Admittedly, it hasn’t felt like Brazil has played all that well this World Cup. The referee seemingly made its two-goal victory over Croatia a more relaxed finish than it should have been; against Mexico, the fourth-place team from CONCACAF, it only managed a draw; and Cameroon was just low-hanging fruit. The host team then took a lot of flak for its play in the Round of 16 against Chile, especially for its performance after halftime. Indeed, Brazil conceded a silly goal on a defensive giveaway, and Chile had chances to win that game.
But I’m here to tell you that Brazil has played better that it has looked. Too often, it seems, the scorelines heavily influence our praise and criticism of what’s happening on the field.
Brazil dominated Group A in terms of Expected Goal Differential (xGD), and recorded the second-highest tally of any team during the group stage. Brazil’s 1.05 xGD during even (tied) gamestates ranked fifth among the 32 teams. You might have expected better from the hosts, but most teams only played about 130 minutes in such gamestates. That’s a big enough sample size to get a general idea of which are the best teams, but too small a sample to split hairs over the top five.
Croatia – June 12th
Against the Croats, a penalty awarded to Fred on what appeared to be a dive marred what was actually a solid performance by Brazil. Up to that controversial call, Brazil had earned 1.4 Expected Goals (xGoals) to Croatia’s 0.4, dominating in quantity and quality of shots. Even after taking the lead on the penalty, Brazil still edged Croatia in xGoals the rest of the way, 0.30 to 0.24—a differential that matches what we’d expect of teams that were leading in this tournament.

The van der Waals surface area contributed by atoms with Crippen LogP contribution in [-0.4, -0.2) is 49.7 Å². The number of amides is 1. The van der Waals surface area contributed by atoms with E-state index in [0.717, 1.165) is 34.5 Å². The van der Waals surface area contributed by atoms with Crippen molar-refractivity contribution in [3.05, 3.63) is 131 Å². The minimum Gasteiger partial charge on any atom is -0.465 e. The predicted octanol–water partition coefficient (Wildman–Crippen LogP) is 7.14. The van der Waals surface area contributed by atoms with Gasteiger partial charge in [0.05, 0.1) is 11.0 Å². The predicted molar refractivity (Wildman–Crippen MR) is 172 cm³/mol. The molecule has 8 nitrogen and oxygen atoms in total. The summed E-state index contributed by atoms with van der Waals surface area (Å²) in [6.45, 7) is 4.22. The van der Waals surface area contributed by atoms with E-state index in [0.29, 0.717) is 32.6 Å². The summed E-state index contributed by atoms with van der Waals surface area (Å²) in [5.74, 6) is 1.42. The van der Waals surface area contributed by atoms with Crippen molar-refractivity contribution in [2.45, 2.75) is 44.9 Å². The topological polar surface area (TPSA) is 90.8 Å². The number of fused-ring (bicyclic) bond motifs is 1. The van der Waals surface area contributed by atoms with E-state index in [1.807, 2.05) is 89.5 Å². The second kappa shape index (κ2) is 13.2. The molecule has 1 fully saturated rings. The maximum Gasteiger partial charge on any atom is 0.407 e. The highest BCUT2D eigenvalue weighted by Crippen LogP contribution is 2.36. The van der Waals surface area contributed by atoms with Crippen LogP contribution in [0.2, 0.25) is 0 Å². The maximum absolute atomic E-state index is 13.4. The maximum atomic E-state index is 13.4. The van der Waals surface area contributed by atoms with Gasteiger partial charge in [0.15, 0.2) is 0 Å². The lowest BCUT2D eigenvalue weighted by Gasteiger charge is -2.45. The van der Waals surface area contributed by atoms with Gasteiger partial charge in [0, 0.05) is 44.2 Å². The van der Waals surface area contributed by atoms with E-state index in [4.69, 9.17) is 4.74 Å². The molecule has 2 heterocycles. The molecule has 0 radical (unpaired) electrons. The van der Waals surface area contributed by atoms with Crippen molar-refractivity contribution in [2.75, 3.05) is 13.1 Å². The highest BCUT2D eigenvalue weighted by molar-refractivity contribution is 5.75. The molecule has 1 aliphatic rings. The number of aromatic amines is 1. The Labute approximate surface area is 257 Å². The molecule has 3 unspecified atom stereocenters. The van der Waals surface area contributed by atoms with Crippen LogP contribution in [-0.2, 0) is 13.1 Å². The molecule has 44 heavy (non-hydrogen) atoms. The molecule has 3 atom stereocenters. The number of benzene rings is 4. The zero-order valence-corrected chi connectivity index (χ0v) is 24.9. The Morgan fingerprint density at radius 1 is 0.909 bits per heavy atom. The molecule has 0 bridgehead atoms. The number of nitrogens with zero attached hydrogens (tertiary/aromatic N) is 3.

Mexico – June 17th
Mexico is a better team than their last-second World Cup qualification (and that commentator) would suggest. It led the CONCACAF Hexagonal (the Hex!) in shot ratios and is currently ranked 13th in the world in the Soccer Power Index (though some of that improved ranking is because of their tie against Brazil). Despite a disappointing 0 – 0 tie on the scoreboard, Brazil’s 1.4 xGoals again dwarfed that of its opponents. Mexico totaled just 0.5 xGoals.
Cameroon – June 23rd
There’s not much to say about this one. Brazil’s 1.9 xGD against Cameroon was the third highest discrepancy thus far in the tournament, trailing only France’s drubbing of Honduras and Germany’s handling of Portugal. It should be noted that both France and Germany enjoyed a man advantage for the majorities of those games.
Chile – June 28th
For Chile, the scoreboard and their well-developed rapport with the woodwork are clear indications that they could have won this game. However, the opportunity creation department informs us that Brazil probably should have won, as it did. 94 percent of this game’s shots were taken during an even gamestate, either 0 – 0 or 1 – 1, and Brazil outpaced Chile during that time by a full expected goal. Even after halftime, when Brazil looked disorganized and sloppy, it still edged Chile 1.1-to-0.7 in xGoals.
Perhaps Brazil has not “looked” the part of tournament favorites during its first four games, but its shot creation numbers suggest it is definitely playing like one of the best teams. Add that to their pre-tournament resume, throw in the home-field advantage that’s not going away anytime soon, and there is little doubt that Brazil is still the favorite to win this World Cup—maybe not with a majority of the probability, but definitely with a plurality.